Loss of control as a transdiagnostic factor
Author(s): Eva de Hullu, PhD
Poster presented September 2021 @Conference on Transdiagnostic Approaches to Mental Health. Hosted by University of Manchester online 23-24th September: Interdisciplinary and International. https://twitter.com/conference_2021
Perceptual Control Theory (1) is a cybernetic theory that explains behaviour as control of perception: organisms strive to bring their current perception towards their reference perception through action or change within the system. The hierarchical structure of perceptual control systems in our neural architecture explains a wide range of experiences related to mental health.
Fear of losing control plays a role in many psychological disorders but what exactly is losing control? While dominant current literature (e.g. DSM-5) views control as control over behavior, Perceptual Control Theory explains behavior as control of perception, making clear how control could be understood as a transdiagnostic factor in mental health. Psychological suffering and recovery is related to loss and gain of control over perceptions. (2).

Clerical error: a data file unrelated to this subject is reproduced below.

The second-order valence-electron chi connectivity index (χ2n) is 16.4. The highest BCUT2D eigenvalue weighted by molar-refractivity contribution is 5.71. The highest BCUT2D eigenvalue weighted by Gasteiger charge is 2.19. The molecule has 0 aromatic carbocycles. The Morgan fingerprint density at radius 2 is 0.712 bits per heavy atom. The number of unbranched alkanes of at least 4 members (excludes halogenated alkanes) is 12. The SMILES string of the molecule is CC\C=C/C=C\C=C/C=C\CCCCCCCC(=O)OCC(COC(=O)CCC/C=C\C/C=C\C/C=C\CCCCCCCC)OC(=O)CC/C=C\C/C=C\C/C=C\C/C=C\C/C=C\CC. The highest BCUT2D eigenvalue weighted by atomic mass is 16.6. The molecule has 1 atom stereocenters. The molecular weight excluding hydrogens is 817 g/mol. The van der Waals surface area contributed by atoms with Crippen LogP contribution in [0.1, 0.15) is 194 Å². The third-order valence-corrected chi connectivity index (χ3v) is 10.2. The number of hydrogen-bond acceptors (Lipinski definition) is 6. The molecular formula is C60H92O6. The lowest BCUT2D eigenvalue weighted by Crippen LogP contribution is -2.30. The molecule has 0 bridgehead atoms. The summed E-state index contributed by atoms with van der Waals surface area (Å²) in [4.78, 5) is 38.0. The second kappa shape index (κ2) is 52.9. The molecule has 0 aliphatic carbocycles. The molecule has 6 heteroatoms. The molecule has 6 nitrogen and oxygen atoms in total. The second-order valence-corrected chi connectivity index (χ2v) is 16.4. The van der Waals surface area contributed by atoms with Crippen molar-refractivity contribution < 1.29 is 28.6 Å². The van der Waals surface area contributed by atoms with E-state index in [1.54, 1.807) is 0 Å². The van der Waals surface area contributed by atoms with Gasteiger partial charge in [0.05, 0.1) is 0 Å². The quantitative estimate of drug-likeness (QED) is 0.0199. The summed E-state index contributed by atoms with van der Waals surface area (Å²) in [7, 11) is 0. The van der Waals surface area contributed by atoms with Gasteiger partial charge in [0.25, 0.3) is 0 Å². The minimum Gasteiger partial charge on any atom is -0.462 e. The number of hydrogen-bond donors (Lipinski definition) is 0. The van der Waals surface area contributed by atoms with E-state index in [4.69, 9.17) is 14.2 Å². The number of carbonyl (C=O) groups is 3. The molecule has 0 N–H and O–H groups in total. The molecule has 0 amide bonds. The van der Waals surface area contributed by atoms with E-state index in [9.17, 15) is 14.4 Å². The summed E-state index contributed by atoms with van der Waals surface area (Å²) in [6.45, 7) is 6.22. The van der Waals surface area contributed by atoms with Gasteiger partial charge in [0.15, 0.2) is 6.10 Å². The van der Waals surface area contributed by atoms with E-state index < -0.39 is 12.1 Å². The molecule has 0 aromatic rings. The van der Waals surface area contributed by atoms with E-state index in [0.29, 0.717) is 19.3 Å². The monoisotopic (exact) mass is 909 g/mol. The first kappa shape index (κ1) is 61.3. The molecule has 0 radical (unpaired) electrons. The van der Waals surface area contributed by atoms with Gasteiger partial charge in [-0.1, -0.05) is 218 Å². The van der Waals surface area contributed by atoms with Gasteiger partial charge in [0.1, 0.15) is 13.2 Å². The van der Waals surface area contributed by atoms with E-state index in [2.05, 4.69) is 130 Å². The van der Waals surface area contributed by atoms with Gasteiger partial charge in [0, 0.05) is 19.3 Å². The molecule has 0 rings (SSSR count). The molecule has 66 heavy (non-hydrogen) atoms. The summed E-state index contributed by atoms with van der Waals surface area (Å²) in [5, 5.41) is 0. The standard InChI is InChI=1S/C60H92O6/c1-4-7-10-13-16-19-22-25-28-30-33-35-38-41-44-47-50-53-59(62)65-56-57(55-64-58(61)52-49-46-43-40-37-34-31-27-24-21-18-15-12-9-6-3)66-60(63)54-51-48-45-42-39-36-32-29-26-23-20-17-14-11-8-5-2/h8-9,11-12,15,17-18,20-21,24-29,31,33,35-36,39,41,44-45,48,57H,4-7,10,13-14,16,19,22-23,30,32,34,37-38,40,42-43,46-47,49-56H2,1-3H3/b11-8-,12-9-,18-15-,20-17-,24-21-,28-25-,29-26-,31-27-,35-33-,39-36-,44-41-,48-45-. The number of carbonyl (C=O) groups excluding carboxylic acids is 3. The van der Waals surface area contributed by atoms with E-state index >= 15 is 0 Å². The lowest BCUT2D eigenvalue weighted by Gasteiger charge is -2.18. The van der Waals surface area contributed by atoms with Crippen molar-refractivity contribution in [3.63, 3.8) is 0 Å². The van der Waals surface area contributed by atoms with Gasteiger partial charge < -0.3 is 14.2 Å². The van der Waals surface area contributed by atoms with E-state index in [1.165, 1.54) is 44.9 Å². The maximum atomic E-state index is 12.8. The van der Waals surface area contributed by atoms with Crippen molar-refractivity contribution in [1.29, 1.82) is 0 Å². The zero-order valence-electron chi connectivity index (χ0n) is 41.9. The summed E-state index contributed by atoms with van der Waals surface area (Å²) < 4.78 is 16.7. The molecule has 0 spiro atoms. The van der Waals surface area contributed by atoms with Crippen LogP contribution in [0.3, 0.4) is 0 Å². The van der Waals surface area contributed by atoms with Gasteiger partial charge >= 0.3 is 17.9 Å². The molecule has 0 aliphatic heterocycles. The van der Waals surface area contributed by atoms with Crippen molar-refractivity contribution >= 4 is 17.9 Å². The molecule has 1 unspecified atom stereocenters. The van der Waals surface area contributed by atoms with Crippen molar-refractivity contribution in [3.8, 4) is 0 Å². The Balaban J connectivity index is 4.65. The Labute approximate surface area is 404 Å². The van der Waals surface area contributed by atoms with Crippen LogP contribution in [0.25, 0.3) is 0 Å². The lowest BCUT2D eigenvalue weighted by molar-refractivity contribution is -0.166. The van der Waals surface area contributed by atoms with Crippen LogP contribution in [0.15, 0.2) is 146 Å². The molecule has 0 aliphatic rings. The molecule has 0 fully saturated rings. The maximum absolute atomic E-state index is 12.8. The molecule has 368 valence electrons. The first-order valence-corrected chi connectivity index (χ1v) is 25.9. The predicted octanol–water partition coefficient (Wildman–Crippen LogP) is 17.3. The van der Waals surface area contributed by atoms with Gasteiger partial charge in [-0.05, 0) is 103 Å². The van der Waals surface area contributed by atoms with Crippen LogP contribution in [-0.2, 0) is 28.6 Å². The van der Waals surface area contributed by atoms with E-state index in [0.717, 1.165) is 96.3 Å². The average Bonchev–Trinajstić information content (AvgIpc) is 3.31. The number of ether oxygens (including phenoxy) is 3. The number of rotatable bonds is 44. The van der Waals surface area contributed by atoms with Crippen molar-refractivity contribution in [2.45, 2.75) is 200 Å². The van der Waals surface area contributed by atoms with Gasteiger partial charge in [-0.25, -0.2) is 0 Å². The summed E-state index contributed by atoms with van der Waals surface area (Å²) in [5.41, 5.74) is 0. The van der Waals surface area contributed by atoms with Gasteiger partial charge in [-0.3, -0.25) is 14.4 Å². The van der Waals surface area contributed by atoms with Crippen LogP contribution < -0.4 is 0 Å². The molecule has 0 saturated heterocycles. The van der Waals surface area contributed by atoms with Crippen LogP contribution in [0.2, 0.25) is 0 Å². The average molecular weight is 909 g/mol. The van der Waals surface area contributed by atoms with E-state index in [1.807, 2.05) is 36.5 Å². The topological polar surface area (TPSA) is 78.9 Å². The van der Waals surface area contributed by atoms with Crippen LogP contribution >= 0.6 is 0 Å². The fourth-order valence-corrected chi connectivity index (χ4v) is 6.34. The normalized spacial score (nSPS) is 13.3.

This poster will show how control works in both a single control loop as well as in a hierarchical, interconnected network of control loops. Experiences related to loss and gain of control in mental health will be highlighted at different levels of control. For example, the experience of being stuck and not feeling able to choose between being authentic and conforming to norms can be explained as a conflict at the program level of control.
While the levels within this theory are still mainly hypothetical, looking through the lens of levels of control allows us to make sense of our experiences and provides a new way to study and understand mental health.
1 Powers WT. Behavior: The control of perception. Aldine Chicago; 1973.
2 Mansell W. The perceptual control model of psychopathology. Curr Opin Psychol. 2021 Oct;41:15–20.